When it comes to the issues people cited as most important to them, 80 percent want the government to spend significant effort working on them. Yet 76 percent say they have little or no confidence the government will make real progress.
But asked generally about the role of government in society, the AP-NORC Center poll finds Americans divided on how active they want government to be. Half say “the less government the better.” However, almost as many (48 percent) say “there are more things that government should be doing.”
On the economy, an area historically driven by the private sector, the poll finds a clear public desire for active government. Fifty-seven percent of Americans say “we need a strong government to handle today’s complex economic problems.”
Even among those who say “the less government the better,” 31 percent feel the nation needs a strong government to handle those complex problems.
Americans don’t feel terribly optimistic about their own economic opportunities. Although 49 percent say their standard of living surpasses their parents’, most are broadly pessimistic about the opportunity to achieve the American Dream. And they are mixed on whether people like them have a good chance to improve their standard of living.
Few are hopeful that the pieces are in place for the government to improve. About half are pessimistic about the country’s ability to produce strong leaders generally. And 61 percent are pessimistic about the system of government overall and the way leaders are chosen.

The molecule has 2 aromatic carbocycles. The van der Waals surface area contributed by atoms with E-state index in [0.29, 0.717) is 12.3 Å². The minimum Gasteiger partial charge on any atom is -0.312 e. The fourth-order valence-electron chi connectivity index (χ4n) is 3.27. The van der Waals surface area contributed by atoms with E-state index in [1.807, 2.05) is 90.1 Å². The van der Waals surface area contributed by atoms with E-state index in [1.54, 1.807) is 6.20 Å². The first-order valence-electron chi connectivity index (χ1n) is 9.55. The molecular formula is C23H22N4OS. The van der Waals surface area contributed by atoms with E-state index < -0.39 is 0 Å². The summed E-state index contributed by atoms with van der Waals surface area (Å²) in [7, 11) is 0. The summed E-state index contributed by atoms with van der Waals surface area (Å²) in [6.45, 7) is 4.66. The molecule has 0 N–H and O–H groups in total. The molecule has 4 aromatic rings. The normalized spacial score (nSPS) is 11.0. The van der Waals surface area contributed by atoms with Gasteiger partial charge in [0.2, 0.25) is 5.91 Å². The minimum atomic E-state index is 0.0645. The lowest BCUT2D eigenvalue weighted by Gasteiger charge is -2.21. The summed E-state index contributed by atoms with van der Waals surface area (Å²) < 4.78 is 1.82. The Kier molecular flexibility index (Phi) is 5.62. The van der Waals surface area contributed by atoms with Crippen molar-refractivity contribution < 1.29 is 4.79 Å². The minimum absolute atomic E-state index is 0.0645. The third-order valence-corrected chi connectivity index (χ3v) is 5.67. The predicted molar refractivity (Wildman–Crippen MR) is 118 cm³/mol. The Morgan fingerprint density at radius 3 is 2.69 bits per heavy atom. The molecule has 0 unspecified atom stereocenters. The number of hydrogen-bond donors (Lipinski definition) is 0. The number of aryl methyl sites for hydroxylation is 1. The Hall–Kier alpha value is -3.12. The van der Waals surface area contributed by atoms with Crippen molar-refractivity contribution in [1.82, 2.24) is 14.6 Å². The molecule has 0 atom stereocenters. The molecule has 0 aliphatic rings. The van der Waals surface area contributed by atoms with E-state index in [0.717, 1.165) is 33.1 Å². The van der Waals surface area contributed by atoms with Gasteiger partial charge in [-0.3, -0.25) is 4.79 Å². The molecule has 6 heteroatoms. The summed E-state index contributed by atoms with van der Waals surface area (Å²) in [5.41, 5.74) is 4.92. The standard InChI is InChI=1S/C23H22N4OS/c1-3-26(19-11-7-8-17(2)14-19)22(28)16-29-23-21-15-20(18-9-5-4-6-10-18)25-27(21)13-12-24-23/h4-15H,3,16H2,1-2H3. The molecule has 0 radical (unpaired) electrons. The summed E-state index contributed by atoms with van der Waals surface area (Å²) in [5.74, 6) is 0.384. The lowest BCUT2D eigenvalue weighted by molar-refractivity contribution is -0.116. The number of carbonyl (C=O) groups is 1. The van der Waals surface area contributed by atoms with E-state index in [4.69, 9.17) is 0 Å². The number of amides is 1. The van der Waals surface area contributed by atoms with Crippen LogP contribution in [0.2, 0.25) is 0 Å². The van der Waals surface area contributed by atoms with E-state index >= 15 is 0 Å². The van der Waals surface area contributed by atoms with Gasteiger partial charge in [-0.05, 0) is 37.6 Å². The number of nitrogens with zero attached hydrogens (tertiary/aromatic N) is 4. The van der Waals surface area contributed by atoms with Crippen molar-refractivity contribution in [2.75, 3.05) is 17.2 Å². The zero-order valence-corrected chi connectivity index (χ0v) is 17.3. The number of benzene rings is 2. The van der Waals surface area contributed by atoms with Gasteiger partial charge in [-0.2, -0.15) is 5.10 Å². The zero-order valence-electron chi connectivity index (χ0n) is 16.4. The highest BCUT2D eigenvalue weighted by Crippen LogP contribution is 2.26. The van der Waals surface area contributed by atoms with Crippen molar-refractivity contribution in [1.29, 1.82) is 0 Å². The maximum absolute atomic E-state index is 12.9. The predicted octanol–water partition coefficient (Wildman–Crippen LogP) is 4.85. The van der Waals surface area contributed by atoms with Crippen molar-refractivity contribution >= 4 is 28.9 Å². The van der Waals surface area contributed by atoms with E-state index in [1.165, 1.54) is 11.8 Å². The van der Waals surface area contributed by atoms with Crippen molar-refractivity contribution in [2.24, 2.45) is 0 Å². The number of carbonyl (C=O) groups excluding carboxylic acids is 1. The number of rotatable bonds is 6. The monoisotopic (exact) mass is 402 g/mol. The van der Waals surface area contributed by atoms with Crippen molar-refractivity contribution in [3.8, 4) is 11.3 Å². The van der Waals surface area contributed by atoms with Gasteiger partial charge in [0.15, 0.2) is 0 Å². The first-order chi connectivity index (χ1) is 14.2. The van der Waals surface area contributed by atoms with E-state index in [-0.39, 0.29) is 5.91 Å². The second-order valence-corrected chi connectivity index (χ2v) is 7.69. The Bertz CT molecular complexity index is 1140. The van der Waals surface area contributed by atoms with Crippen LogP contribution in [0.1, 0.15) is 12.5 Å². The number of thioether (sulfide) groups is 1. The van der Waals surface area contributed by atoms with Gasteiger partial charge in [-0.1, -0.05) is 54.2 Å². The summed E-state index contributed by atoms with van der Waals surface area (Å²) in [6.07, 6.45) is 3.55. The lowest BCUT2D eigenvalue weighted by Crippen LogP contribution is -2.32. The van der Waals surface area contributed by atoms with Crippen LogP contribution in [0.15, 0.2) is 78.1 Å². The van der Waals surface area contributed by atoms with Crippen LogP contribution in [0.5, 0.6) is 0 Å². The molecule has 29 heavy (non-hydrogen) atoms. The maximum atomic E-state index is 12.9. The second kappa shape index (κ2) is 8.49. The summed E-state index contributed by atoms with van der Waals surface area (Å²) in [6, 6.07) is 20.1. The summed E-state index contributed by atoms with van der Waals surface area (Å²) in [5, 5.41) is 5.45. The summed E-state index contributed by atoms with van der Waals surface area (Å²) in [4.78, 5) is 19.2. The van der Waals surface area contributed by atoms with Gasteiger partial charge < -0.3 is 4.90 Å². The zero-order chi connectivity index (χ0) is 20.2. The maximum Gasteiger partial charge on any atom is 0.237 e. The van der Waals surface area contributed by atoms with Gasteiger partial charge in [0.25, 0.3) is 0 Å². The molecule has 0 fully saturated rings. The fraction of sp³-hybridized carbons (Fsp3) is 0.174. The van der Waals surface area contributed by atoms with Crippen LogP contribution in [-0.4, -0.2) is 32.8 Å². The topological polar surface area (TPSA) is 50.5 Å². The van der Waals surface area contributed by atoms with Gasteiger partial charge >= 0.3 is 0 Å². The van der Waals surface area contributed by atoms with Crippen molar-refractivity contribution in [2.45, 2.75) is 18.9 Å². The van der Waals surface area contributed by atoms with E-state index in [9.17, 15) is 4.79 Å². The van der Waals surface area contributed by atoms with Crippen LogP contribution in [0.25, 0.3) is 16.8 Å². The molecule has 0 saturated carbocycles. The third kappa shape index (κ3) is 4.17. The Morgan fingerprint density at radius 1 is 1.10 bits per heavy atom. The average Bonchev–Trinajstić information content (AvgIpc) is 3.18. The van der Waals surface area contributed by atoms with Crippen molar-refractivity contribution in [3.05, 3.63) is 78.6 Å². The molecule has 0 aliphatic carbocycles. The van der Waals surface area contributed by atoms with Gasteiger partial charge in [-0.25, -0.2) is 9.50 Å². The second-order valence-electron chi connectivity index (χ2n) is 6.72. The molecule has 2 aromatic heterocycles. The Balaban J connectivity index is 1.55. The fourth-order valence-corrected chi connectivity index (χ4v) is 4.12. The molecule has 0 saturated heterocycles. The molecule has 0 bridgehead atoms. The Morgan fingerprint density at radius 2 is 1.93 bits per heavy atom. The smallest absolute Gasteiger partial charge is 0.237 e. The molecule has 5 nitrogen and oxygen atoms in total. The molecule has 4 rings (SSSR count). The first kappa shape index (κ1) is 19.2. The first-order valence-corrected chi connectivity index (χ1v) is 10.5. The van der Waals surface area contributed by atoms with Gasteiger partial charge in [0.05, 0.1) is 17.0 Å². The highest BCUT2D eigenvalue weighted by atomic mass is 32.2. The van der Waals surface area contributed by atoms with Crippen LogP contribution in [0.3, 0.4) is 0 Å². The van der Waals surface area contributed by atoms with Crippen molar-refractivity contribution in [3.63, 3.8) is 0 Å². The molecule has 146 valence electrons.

Kathy Wooters of Houston’s Kingwood community is among those who think the federal government should just get out of the way.
“We have too big of a government. I’d like it to be less in control of our lives,” said Wooters, 57, a mother of four and grandmother of nine. “We are adults,” she said. “We can make wise decisions with our money,” rather than have the federal government dictate insurance choices and dole out more assistance to those who “want everything for free.”
Wooters, a Republican and tea party supporter, said she taught her children to fend for themselves and avoid debt.
The AP-NORC Center poll was conducted online Dec. 12-16 among a random national sample of 1,141 adults. The survey has a margin of sampling error of plus or minus 3.7 percentage points for all respondents.
The survey was conducted by GfK using KnowledgePanel, a probability-based Internet panel designed to be representative of the U.S. population. Respondents to the survey were first selected randomly, using phone or mail survey methods, and were later interviewed online. People selected for KnowledgePanel who didn’t otherwise have access to the Internet were provided with the ability to access the Internet at no cost to them.
(AP Photo: This Oct. 8, 2013 file photo shows Rick Hohensee of Washington carrying a “Fire Congress” sign near the House steps on Capitol Hill in Washington.)